matModel.rotate(45, 0,1,0);         // 1st transform
matModel.translate(0, 2, 0);        // 2nd transform

// build modeview matrix: Mmv = Mv * Mm
matModelView = matView * matModel;

// pass it to opengl before draw
glLoadMatrixf(matModelView.get());

// draw
...

The equivalent OpenGL implementatations are following. The transform result is same as above.


//NOTE: the order of transforms are reversed
//      because OpenGL uses post-multiplication
glMatrixMode(GL_MODELVIEW);
glLoadIdentity();

// orbital camera (view)
glTranslatef(0, 0, -camDist);       // 3: translate along z
glRotatef(-camAngleX, 1,0,0);       // 2: rotate on x-axis
glRotatef(-camAngleY, 0,1,0);       // 1: rotate on y-axis

// model transform:
// rotate 45 on Y-axis then move 2 unit up
glTranslatef(0, 2, 0);              // 2nd transform
glRotatef(45, 0,1,0);               // 1st transform

// draw
...

The inverse of the modelview matrix is used for transforming the normals from object space to eye space. In programmable rendering pipeline, you may need to pass it to GLSL shader.


// build transform matrix for normals: (M^-1)^T
Matrix4 matNormal = matModelView;   // get modelview matrix
matNormal.invert();                 // get inverse for normal transform
matNormal.transpose();              // transpose matrix

Example: Projection Matrix

This example shows how to build the projection matrix, equivalent to glFrustum() and glOrtho(). Please see the source codes for more details.


// set projection matrix and pass to opengl
Matrix4 matProject = setFrustum(-1, 1, -1, 1, 1, 100);

glMatrixMode(GL_PROJECTION);
glLoadMatrixf(matProject.get());
...

///////////////////////////////////////////////////////////////////////////////
// glFrustum()
///////////////////////////////////////////////////////////////////////////////
Matrix4 setFrustum(float l, float r, float b, float t, float n, float f)
{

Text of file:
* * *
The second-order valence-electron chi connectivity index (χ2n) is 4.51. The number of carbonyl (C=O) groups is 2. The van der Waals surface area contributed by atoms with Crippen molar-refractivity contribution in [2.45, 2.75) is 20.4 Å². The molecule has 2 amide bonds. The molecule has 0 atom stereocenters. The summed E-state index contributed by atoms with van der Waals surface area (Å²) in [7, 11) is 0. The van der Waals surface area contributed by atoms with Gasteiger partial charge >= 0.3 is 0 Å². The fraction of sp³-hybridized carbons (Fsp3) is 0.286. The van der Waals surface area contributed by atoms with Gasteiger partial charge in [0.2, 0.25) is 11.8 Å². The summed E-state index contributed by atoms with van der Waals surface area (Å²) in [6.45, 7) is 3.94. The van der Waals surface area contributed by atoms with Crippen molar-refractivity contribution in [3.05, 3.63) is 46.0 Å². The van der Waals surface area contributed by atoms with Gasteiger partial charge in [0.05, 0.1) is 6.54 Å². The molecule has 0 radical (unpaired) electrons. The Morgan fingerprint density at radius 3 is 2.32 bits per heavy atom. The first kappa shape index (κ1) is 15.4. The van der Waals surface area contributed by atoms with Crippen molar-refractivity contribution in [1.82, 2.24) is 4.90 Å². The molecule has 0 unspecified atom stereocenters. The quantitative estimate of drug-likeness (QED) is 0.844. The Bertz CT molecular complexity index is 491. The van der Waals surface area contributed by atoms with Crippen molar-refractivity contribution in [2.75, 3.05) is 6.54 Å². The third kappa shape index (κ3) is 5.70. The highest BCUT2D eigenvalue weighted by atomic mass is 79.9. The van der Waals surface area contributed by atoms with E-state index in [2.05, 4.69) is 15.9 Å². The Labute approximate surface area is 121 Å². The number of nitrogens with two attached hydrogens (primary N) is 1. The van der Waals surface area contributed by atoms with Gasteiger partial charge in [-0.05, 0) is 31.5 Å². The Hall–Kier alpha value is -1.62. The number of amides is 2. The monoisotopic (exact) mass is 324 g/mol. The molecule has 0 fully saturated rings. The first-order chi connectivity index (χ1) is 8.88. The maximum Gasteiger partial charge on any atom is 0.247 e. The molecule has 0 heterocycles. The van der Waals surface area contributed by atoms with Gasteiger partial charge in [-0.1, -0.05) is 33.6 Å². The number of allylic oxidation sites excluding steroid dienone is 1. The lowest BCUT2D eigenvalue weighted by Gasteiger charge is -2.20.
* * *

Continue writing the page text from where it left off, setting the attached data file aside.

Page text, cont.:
Matrix4 mat;
    mat[0]  = 2 * n / (r - l);
    mat[5]  = 2 * n / (t - b);
    mat[8]  = (r + l) / (r - l);
    mat[9]  = (t + b) / (t - b);
    mat[10] = -(f + n) / (f - n);
    mat[11] = -1;
    mat[14] = -(2 * f * n) / (f - n);
    mat[15] = 0;
    return mat;
}

///////////////////////////////////////////////////////////////////////////////
// gluPerspective()
///////////////////////////////////////////////////////////////////////////////
Matrix4 setFrustum(float fovY, float aspect, float front, float back)
{
    float tangent = tanf(fovY/2 * DEG2RAD); // tangent of half fovY
    float height = front * tangent;         // half height of near plane
    float width = height * aspect;          // half width of near plane

    // params: left, right, bottom, top, near, far
    return setFrustum(-width, width, -height, height, front, back);
}

///////////////////////////////////////////////////////////////////////////////
// glOrtho()
///////////////////////////////////////////////////////////////////////////////
Matrix4 setOrthoFrustum(float l, float r, float b, float t, float n, float f)
{
    Matrix4 mat;
    mat[0]  = 2 / (r - l);
    mat[5]  = 2 / (t - b);
    mat[10] = -2 / (f - n);
    mat[12] = -(r + l) / (r - l);
    mat[13] = -(t + b) / (t - b);
    mat[14] = -(f + n) / (f - n);
    return mat;
}
...